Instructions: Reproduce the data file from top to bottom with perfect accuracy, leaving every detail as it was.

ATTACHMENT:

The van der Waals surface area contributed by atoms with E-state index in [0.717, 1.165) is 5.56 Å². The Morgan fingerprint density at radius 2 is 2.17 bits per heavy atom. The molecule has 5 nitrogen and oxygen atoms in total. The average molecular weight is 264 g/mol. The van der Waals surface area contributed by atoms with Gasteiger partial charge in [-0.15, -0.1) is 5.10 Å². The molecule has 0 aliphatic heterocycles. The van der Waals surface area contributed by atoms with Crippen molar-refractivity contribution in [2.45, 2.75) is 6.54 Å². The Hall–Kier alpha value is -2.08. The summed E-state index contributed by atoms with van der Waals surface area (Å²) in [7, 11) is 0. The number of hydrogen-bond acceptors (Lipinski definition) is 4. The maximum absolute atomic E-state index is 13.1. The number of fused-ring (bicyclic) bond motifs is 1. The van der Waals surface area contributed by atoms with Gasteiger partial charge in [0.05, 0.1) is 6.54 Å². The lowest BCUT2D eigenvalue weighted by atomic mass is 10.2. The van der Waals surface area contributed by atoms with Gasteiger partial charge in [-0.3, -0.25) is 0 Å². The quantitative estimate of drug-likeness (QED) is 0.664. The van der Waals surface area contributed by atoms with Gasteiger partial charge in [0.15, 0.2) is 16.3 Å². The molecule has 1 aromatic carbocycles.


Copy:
The van der Waals surface area contributed by atoms with E-state index in [0.717, 1.165) is 5.56 Å². The Morgan fingerprint density at radius 2 is 2.17 bits per heavy atom. The molecule has 5 nitrogen and oxygen atoms in total. The average molecular weight is 264 g/mol. The van der Waals surface area contributed by atoms with Gasteiger partial charge in [-0.15, -0.1) is 5.10 Å². The molecule has 0 aliphatic heterocycles. The van der Waals surface area contributed by atoms with Crippen molar-refractivity contribution in [2.45, 2.75) is 6.54 Å². The Hall–Kier alpha value is -2.08. The summed E-state index contributed by atoms with van der Waals surface area (Å²) in [7, 11) is 0. The number of hydrogen-bond acceptors (Lipinski definition) is 4. The maximum absolute atomic E-state index is 13.1. The number of fused-ring (bicyclic) bond motifs is 1. The van der Waals surface area contributed by atoms with Gasteiger partial charge in [0.05, 0.1) is 6.54 Å². The lowest BCUT2D eigenvalue weighted by atomic mass is 10.2. The van der Waals surface area contributed by atoms with Gasteiger partial charge in [-0.3, -0.25) is 0 Å². The quantitative estimate of drug-likeness (QED) is 0.664. The van der Waals surface area contributed by atoms with Gasteiger partial charge in [0.15, 0.2) is 16.3 Å². The molecule has 1 aromatic carbocycles.